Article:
There are many, many, more artists who do not make money from their art than there are artists who make reasonable amounts of money from their work. Think of poor old Vincent Van Gogh, whose paintings now sell for millions and millions of dollars; but who was forced to beg from his brother Theo, all his tragic life. Art is, in my opinion, a very shady occupation and world. I have always seen artists akin to prostitutes, in the Dorian Grey tradition, selling their art instead of their bodies.
Is being a commercial artist selling your soul, or in fact just selling your art?
Rich people buy art; and artists and their managers or agents must curry favour with these wealthy benefactors. Suck up to, talk shit to, hang out with, and do whatever is necessary to sell their art to them. Artists sit within a web of social networks, sometimes as their iconic centres; and their images and ideas must ruminate through those milieus.
Artists Who Make Money, And Artists Who Don’t
Some artists make a lot of money, such as Jeff Koons who constructs extra large puppies in a kitschy style that defies belief in good taste. His Balloon Dog (orange) recently sold for $58.4 million at Christie’s in New York. Jasper Johns and his signature symbolic art sells for seven figures in some cases. Robert Ryman, Bruce Nauman and Richard Prince are all American artists who command million dollar price tags for their artistic works.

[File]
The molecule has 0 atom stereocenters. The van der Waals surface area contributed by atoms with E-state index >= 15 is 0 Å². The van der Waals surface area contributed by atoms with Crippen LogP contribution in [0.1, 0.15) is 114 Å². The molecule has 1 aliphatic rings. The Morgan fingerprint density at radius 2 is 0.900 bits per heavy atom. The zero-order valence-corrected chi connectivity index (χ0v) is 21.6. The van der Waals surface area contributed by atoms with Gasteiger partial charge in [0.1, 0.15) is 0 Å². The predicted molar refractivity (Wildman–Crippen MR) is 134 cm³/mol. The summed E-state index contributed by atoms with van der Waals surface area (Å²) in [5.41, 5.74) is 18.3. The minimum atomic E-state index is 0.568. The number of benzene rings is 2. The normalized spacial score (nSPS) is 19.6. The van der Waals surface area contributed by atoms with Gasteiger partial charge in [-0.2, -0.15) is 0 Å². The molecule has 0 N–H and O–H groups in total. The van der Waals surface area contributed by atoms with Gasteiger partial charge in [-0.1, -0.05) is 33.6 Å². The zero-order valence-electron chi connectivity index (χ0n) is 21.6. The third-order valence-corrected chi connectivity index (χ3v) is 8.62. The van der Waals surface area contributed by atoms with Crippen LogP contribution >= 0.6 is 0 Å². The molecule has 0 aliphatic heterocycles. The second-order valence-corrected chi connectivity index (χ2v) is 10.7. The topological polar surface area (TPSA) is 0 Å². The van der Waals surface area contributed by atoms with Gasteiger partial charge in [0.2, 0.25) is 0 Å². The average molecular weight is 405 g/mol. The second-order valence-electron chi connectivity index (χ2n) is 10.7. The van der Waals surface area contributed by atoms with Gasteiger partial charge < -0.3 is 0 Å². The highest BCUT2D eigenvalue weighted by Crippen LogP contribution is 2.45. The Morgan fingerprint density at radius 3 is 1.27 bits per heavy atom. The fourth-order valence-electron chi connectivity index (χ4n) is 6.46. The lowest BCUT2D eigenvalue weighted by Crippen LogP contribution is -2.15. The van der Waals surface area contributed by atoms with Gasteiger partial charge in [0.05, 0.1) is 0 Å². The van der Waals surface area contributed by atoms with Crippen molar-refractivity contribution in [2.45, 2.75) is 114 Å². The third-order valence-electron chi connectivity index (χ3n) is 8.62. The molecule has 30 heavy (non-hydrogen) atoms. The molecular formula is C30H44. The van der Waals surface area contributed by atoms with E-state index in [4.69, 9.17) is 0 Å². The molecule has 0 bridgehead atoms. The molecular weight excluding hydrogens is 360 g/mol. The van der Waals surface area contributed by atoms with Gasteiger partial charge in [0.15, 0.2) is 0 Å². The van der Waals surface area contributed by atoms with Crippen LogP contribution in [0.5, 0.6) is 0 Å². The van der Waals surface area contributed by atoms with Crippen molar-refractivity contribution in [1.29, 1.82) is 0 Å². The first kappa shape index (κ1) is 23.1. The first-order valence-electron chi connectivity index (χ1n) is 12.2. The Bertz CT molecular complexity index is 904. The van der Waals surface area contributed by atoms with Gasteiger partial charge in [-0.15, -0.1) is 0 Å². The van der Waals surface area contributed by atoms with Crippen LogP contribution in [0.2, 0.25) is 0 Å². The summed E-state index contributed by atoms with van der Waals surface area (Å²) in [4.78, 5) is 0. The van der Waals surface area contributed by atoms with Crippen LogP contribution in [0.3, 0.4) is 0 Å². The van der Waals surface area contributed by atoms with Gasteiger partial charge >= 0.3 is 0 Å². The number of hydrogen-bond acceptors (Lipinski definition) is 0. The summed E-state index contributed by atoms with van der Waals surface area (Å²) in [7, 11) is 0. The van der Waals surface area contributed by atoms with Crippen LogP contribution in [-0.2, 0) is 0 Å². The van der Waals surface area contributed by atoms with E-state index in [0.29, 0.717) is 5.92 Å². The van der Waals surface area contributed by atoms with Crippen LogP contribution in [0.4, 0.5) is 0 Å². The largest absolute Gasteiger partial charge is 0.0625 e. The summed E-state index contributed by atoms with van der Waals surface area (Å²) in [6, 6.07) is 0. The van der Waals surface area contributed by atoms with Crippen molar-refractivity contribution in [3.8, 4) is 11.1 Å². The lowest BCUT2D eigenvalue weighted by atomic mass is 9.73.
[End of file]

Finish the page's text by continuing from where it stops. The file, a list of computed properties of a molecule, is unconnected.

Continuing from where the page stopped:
Exhibiting art can be compared to what people in business call lead generation. An idea, an image and an aesthetic depiction are put out into the world, or into a microcosm within the greater community. Poor people don’t, generally, purchase art, so that microcosm is middle class or upper middle class. Artists can be trendy, and/or seen to be at the cutting edge of ideas and fashion. Brett Whitely was such an artist in the nineteen seventies and beyond; he blurred the divisions between popular art, music and fashion.
Andy Warhol was a much bigger example of the same kind of thing in America and then around the world. Commercial art meets high end culture and becomes pop culture; suddenly appealing to a mass audience. Digital art is now all pervasive in the wider community through the uptake of computers and digital platforms. More people than ever are exposed to the visual arts and most of them don’t even realise that it is happening.